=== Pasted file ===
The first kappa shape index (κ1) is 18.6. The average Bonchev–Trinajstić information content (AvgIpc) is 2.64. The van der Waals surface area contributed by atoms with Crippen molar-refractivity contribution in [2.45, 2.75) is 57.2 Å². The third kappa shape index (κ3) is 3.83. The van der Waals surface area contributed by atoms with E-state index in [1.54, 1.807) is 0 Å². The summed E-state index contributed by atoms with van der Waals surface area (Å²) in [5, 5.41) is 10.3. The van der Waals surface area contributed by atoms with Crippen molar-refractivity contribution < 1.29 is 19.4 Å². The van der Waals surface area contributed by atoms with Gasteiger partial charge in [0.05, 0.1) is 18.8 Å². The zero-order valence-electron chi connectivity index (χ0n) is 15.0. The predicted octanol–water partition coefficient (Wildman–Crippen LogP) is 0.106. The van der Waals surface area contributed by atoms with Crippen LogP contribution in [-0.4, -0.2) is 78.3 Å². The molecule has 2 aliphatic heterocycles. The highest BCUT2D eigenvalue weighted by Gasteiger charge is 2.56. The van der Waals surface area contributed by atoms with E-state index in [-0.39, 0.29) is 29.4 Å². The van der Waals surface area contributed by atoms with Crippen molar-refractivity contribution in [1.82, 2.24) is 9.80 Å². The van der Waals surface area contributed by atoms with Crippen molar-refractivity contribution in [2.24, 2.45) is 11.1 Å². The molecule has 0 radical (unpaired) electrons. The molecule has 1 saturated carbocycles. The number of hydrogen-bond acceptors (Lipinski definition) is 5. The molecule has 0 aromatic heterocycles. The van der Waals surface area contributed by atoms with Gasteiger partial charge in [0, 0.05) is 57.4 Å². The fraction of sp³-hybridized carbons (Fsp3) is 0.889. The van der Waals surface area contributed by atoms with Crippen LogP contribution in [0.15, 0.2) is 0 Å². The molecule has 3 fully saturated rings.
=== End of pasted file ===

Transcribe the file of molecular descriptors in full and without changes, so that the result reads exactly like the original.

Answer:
The first kappa shape index (κ1) is 18.6. The average Bonchev–Trinajstić information content (AvgIpc) is 2.64. The van der Waals surface area contributed by atoms with Crippen molar-refractivity contribution in [2.45, 2.75) is 57.2 Å². The third kappa shape index (κ3) is 3.83. The van der Waals surface area contributed by atoms with E-state index in [1.54, 1.807) is 0 Å². The summed E-state index contributed by atoms with van der Waals surface area (Å²) in [5, 5.41) is 10.3. The van der Waals surface area contributed by atoms with Crippen molar-refractivity contribution < 1.29 is 19.4 Å². The van der Waals surface area contributed by atoms with Gasteiger partial charge in [0.05, 0.1) is 18.8 Å². The zero-order valence-electron chi connectivity index (χ0n) is 15.0. The predicted octanol–water partition coefficient (Wildman–Crippen LogP) is 0.106. The van der Waals surface area contributed by atoms with Crippen LogP contribution in [-0.4, -0.2) is 78.3 Å². The molecule has 2 aliphatic heterocycles. The highest BCUT2D eigenvalue weighted by Gasteiger charge is 2.56. The van der Waals surface area contributed by atoms with E-state index in [-0.39, 0.29) is 29.4 Å². The van der Waals surface area contributed by atoms with Crippen molar-refractivity contribution in [1.82, 2.24) is 9.80 Å². The van der Waals surface area contributed by atoms with Crippen molar-refractivity contribution in [2.24, 2.45) is 11.1 Å². The molecule has 0 radical (unpaired) electrons. The molecule has 1 saturated carbocycles. The number of hydrogen-bond acceptors (Lipinski definition) is 5. The molecule has 0 aromatic heterocycles. The van der Waals surface area contributed by atoms with Gasteiger partial charge in [0, 0.05) is 57.4 Å². The fraction of sp³-hybridized carbons (Fsp3) is 0.889. The van der Waals surface area contributed by atoms with Crippen LogP contribution in [0.15, 0.2) is 0 Å². The molecule has 3 fully saturated rings.